7. Create a little cushion for unexpected expenses!

Coming back to the budget, make it slightly higher that what you think you’re going to need. Always allow for some unexpected expenses. It feels much better ending up below budget than having to exceed it and look for additional resources.

8. Teamwork and peace until victory!

Work as a team until a victorious end. A lot of couples find purchasing a house extremely stressful. I once read that based on the stress level it’s just below the death of a loved person and a divorce.

Of course there will be stress, there will be exhaustion, there will probably be money issues as well, but you are in it together, you both want the best and there is no point in expressing negative emotions towards each other. Instead, go for a run or do some boxing! 🙂

9. Visualization rocks!

Visualize things you want, and they will come. I did it with most things we needed for the house, and it worked! Just close your eyes, try to imagine it very visually, with great detail, and then go to sleep. Then simply keep your eyes open for opportunities. Does it work for you too or am I the one wearing pink glasses here? 🙂

10. Don’t hurry – wait till things “speak” to you!

Don’t be in a hurry to complete everything perfectly in a short amount of time. Trust me, it’s so much better waiting a bit until you find something really special or until you save up enough money to buy something of high quality that will last you for many years.

It’s really so much better to have fewer amazing things that truly “speak” to you than a hundred mass-made meaningless items.

And finally, don’t let yourself get stuck in the rat race. Who cares what the others live like! Don’t be tempted to take huge loans and chain yourself forever. Try to get the smallest house you can still live in comfortably and stop looking at others.

As Dave Ramsey says in his awesome book The Total Money Makeover, live now like nobody else, so that you can live like nobody else later. This book has been an amazing inspiration and support for us throughout our house buying experience. I highly recommend it to everyone interested in taking control of their money.

Do you agree with my points or would you have different advice for new house buyers? What has your experience been?

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Comments

  1. Love it darling…great points for people getting their first home. I was a realtor in the USA for 9 years and wish I had your points to give to my new home buyers. Your kitchen ROCKS…and for 600 Euro—WOW! Keep it up and enjoy your new home!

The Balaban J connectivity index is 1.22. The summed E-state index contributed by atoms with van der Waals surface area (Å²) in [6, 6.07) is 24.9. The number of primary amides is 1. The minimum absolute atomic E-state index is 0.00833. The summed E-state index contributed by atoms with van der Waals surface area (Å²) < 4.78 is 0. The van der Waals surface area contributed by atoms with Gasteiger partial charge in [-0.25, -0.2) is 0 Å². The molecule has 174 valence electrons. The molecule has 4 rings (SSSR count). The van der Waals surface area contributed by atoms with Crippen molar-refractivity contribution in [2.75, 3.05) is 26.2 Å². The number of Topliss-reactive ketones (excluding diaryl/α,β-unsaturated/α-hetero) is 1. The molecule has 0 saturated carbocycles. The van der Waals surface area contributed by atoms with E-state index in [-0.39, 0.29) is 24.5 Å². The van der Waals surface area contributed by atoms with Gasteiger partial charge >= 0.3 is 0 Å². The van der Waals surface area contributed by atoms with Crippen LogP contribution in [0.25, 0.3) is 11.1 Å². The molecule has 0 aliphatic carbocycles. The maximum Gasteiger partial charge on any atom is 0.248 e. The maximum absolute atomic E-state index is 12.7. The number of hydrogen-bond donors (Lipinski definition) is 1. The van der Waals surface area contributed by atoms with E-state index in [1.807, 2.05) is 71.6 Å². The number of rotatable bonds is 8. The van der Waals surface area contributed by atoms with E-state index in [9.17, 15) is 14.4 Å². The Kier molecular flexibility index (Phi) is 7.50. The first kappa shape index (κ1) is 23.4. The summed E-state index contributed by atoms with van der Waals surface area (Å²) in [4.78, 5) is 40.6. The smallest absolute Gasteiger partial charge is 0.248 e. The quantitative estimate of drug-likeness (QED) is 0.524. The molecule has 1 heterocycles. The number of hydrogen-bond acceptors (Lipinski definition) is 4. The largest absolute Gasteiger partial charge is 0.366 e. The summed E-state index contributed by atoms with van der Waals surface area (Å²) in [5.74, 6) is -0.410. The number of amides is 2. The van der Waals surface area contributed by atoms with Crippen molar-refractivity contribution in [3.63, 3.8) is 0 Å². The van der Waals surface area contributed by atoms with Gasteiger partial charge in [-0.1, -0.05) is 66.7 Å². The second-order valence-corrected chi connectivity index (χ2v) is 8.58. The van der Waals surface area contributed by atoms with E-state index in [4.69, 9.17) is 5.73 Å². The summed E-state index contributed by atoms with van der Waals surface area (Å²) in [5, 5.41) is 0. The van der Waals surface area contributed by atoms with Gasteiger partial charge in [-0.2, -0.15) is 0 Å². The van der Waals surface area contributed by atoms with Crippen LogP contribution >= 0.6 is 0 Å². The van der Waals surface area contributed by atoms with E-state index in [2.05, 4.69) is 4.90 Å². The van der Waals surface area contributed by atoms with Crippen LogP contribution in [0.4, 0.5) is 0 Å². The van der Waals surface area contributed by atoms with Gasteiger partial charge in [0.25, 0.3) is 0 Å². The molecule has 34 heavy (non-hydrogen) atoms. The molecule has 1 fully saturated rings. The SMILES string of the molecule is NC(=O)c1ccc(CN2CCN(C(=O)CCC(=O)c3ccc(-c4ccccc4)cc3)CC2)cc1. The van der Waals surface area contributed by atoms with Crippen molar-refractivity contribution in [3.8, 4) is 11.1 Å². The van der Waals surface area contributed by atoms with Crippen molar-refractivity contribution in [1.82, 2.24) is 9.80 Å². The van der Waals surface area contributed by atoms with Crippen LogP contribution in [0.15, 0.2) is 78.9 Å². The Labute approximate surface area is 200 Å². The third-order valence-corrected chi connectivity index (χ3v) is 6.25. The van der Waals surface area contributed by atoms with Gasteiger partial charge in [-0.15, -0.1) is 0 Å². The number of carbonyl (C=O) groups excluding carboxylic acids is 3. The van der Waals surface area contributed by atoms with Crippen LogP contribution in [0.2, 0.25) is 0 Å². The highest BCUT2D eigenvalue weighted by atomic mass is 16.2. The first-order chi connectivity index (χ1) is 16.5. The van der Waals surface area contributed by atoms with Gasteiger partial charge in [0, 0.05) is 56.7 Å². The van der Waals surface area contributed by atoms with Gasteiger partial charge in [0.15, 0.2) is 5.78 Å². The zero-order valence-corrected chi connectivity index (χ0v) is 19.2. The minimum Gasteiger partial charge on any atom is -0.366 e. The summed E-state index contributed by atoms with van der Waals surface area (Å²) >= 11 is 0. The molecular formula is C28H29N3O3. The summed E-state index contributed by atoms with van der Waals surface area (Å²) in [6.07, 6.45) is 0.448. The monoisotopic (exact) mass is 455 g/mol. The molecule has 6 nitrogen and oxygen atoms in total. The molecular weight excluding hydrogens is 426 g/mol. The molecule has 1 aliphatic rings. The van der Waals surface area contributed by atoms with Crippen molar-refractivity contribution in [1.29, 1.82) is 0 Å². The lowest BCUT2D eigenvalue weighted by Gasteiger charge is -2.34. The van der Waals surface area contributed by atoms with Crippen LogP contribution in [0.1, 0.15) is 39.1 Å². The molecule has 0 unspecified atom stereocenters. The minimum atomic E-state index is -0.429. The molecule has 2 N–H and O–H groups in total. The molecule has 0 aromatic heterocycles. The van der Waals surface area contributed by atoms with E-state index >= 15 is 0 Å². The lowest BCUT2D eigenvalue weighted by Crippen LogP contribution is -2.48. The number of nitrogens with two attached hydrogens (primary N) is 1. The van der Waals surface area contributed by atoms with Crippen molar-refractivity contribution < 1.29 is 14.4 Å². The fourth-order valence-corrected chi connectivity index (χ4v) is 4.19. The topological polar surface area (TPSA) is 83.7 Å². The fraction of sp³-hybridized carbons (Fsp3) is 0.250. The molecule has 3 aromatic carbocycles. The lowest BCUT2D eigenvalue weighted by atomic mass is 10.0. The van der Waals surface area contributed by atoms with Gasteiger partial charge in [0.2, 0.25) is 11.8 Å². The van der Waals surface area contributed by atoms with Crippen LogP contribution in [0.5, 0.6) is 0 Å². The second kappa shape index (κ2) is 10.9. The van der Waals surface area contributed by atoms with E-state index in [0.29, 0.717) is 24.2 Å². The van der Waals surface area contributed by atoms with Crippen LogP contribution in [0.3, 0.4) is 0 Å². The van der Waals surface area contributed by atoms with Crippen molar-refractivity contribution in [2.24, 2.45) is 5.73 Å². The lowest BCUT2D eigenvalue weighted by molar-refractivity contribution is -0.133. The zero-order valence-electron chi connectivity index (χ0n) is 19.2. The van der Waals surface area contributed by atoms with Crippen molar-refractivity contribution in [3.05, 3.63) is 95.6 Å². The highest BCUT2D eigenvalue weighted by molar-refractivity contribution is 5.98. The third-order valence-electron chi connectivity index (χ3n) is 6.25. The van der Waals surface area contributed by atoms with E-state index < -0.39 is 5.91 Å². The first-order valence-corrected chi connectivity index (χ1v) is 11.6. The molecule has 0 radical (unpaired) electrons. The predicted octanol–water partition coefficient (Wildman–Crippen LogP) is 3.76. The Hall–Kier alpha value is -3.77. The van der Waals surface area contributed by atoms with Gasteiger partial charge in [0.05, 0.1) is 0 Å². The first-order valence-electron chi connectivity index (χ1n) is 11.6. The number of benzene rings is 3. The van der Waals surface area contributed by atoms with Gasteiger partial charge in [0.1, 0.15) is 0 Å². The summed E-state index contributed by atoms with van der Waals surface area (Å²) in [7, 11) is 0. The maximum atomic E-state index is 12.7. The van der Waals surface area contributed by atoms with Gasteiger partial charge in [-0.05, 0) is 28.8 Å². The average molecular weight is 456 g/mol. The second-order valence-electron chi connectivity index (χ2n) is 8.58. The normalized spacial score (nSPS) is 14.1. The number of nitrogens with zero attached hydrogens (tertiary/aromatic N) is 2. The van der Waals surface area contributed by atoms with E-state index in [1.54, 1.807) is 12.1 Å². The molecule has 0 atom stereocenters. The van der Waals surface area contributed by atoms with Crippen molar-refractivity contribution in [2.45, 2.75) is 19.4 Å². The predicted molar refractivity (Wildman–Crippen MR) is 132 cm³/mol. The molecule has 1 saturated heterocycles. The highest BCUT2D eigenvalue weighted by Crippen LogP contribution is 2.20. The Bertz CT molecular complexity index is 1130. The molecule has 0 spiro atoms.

• Thanks Joy! I’m definitely enjoying the new home, and the kitchen is a pleasure to cook in! By the way, looked at your website. You should start updating it again! I’d sure love reading it, and you’ve got a lot to tell!

  2. I realize this might sound cheap, but I found a beautiful classic outdoors
    lantern on a hard rubbish collection on the weekend! At this time I am searching for
    wrought iron patio chairs to match. You know exactly what they say, one mans
    trash can be another mans treasure!

  3. Vita,
    My husband and I since Christmas have been remodeling a bathroom downstairs. It had a really tiny shower and next to it was a tiny closet for linens. I told my husband to knock the closet out and make the shower bigger. We are doing the work 100% ourselves and luckily my husband used to work on houses, but it is still a learning and sharing experience. I look at habitat for humanity stores and thrift stores for decorating. found some silk plants which will look nice once it is finished. I am trying to bring the outdoors in with it. And when we sell we are hoping it doubles our home price!

    • Wow, you two are so cool, Debs! My hubby and I also have a few things that still need to be done in the house, but there’s never enough time or money. We keep postponing, but I’m sure one weekend we’ll definitely start doing something about it. We have to paint room doors, varnish wardrobe doors, tile the terrace, and repaint some bits and bobs on the walls. Not much work, I guess, but enough to send us into procrastination mode. Well done, you two! Keep going, and I hope you’ll send me a picture of the end result. xx

  4. I did not see a comment box for the pets, but wanted to leave a comment regarding the house training of the dog. One thing that worked for us and our dog Maggie (she is the miniature pincher in the picture with me I had sent), but we bought an extra large cage or kennel and every time we had to go somewhere she would go in it with her food and water, and blanket and toy. Once we got home we would get her leash and take her outside. Dogs usually will not mess where they are sleeping or lying down. This does take patience. I have a fenced yard, but I still would take her out on the leash, and now, she automatically comes to me jumping and going to the door to let me know she has to go out. I do not let her out by herself because we had a boxer one time and we had a doggy door for him, but someone stole him out of our yard while we were gone somewhere, so I always take my dog out. But, if you want to give it a try if you have not tried that method yet it works. I have an aunt and uncle who raises and sells dogs all over the U.S. they do Yorkies, hounds, labs, but have stopped and only sell them locally now because of the high cost of shipping to the owner. They are licensed and take very good care of their animals. They have a farm. But, my aunt suggested this to me for Maggie and it worked! Best of luck, dogs are great company, a lot of work, but are like family.
    Debs

    • Hi Debs, thanks for your advice! Giulietta is perfectly house trained now. If we go out and can’t bring her with us, we lock her in the spare bedroom, and it’s kind of tiny, so it works almost like a large cage. She’s turning into a perfectly behaved dog. We’ve taught her a few commands: Sit!, Down!, she’s also been trained to sit and wait while we give her food and will only go to eat when we say Yes. The next step is teaching her to heel and not pull when walking, also to consistently come when called. It’s definitely a fun process. 🙂

  5. P.S. the doggy is beautiful! So glad she has found a good home 🙂